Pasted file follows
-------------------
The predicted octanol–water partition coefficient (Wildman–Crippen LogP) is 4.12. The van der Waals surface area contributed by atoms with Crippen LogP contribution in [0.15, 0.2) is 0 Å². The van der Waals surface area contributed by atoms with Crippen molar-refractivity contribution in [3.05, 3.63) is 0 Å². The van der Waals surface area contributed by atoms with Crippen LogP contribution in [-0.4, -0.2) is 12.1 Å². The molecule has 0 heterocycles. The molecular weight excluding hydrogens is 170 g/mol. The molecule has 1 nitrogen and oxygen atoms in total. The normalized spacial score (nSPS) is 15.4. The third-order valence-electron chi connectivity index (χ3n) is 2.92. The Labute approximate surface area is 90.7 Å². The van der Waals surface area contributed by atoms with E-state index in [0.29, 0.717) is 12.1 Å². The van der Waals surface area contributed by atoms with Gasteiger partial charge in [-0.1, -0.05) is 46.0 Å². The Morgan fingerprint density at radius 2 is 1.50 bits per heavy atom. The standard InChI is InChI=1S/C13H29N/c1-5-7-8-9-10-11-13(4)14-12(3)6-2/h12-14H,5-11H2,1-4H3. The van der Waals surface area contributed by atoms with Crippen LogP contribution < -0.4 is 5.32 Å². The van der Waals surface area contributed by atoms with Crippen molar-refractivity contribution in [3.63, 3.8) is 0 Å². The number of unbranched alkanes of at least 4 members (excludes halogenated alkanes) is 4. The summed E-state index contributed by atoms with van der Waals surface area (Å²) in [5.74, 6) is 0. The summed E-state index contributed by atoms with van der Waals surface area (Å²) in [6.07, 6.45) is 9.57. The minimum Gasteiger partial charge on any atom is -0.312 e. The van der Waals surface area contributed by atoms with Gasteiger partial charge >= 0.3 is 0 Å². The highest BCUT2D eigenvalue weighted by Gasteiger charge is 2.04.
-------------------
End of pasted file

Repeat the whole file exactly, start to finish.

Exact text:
The predicted octanol–water partition coefficient (Wildman–Crippen LogP) is 4.12. The van der Waals surface area contributed by atoms with Crippen LogP contribution in [0.15, 0.2) is 0 Å². The van der Waals surface area contributed by atoms with Crippen molar-refractivity contribution in [3.05, 3.63) is 0 Å². The van der Waals surface area contributed by atoms with Crippen LogP contribution in [-0.4, -0.2) is 12.1 Å². The molecule has 0 heterocycles. The molecular weight excluding hydrogens is 170 g/mol. The molecule has 1 nitrogen and oxygen atoms in total. The normalized spacial score (nSPS) is 15.4. The third-order valence-electron chi connectivity index (χ3n) is 2.92. The Labute approximate surface area is 90.7 Å². The van der Waals surface area contributed by atoms with E-state index in [0.29, 0.717) is 12.1 Å². The van der Waals surface area contributed by atoms with Gasteiger partial charge in [-0.1, -0.05) is 46.0 Å². The Morgan fingerprint density at radius 2 is 1.50 bits per heavy atom. The standard InChI is InChI=1S/C13H29N/c1-5-7-8-9-10-11-13(4)14-12(3)6-2/h12-14H,5-11H2,1-4H3. The van der Waals surface area contributed by atoms with Crippen LogP contribution < -0.4 is 5.32 Å². The van der Waals surface area contributed by atoms with Crippen molar-refractivity contribution in [3.63, 3.8) is 0 Å². The number of unbranched alkanes of at least 4 members (excludes halogenated alkanes) is 4. The summed E-state index contributed by atoms with van der Waals surface area (Å²) in [5.74, 6) is 0. The summed E-state index contributed by atoms with van der Waals surface area (Å²) in [6.07, 6.45) is 9.57. The minimum Gasteiger partial charge on any atom is -0.312 e. The van der Waals surface area contributed by atoms with Gasteiger partial charge >= 0.3 is 0 Å². The highest BCUT2D eigenvalue weighted by Gasteiger charge is 2.04.